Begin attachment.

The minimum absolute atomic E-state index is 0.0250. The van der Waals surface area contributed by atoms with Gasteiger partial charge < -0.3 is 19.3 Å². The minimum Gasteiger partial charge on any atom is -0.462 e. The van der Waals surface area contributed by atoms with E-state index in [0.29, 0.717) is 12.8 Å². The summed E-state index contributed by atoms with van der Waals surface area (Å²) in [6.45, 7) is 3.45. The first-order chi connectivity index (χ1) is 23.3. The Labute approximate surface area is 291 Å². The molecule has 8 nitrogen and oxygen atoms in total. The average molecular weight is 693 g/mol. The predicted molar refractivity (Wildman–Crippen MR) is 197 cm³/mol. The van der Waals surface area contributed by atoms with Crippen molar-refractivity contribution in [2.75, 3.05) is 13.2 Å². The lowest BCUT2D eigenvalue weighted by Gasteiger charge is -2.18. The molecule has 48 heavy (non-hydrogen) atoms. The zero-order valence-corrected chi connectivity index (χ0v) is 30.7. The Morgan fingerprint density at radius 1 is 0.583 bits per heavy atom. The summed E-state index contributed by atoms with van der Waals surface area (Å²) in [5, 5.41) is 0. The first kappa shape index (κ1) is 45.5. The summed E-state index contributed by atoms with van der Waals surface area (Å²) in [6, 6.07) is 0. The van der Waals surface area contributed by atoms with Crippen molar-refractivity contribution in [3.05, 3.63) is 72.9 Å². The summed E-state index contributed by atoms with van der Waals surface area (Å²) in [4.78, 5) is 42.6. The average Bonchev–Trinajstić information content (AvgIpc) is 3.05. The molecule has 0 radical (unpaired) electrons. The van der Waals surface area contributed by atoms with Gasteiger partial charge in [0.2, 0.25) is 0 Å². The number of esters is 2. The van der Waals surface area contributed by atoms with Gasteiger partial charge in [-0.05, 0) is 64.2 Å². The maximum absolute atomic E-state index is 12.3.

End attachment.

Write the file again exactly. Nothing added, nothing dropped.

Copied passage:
The minimum absolute atomic E-state index is 0.0250. The van der Waals surface area contributed by atoms with Gasteiger partial charge < -0.3 is 19.3 Å². The minimum Gasteiger partial charge on any atom is -0.462 e. The van der Waals surface area contributed by atoms with E-state index in [0.29, 0.717) is 12.8 Å². The summed E-state index contributed by atoms with van der Waals surface area (Å²) in [6.45, 7) is 3.45. The first-order chi connectivity index (χ1) is 23.3. The Labute approximate surface area is 291 Å². The molecule has 8 nitrogen and oxygen atoms in total. The average molecular weight is 693 g/mol. The predicted molar refractivity (Wildman–Crippen MR) is 197 cm³/mol. The van der Waals surface area contributed by atoms with Crippen molar-refractivity contribution in [2.75, 3.05) is 13.2 Å². The lowest BCUT2D eigenvalue weighted by Gasteiger charge is -2.18. The molecule has 48 heavy (non-hydrogen) atoms. The zero-order valence-corrected chi connectivity index (χ0v) is 30.7. The Morgan fingerprint density at radius 1 is 0.583 bits per heavy atom. The summed E-state index contributed by atoms with van der Waals surface area (Å²) in [5, 5.41) is 0. The first kappa shape index (κ1) is 45.5. The summed E-state index contributed by atoms with van der Waals surface area (Å²) in [6, 6.07) is 0. The van der Waals surface area contributed by atoms with Crippen molar-refractivity contribution in [3.05, 3.63) is 72.9 Å². The summed E-state index contributed by atoms with van der Waals surface area (Å²) in [4.78, 5) is 42.6. The average Bonchev–Trinajstić information content (AvgIpc) is 3.05. The molecule has 0 radical (unpaired) electrons. The van der Waals surface area contributed by atoms with Gasteiger partial charge in [0.2, 0.25) is 0 Å². The number of esters is 2. The van der Waals surface area contributed by atoms with Gasteiger partial charge in [-0.05, 0) is 64.2 Å². The maximum absolute atomic E-state index is 12.3.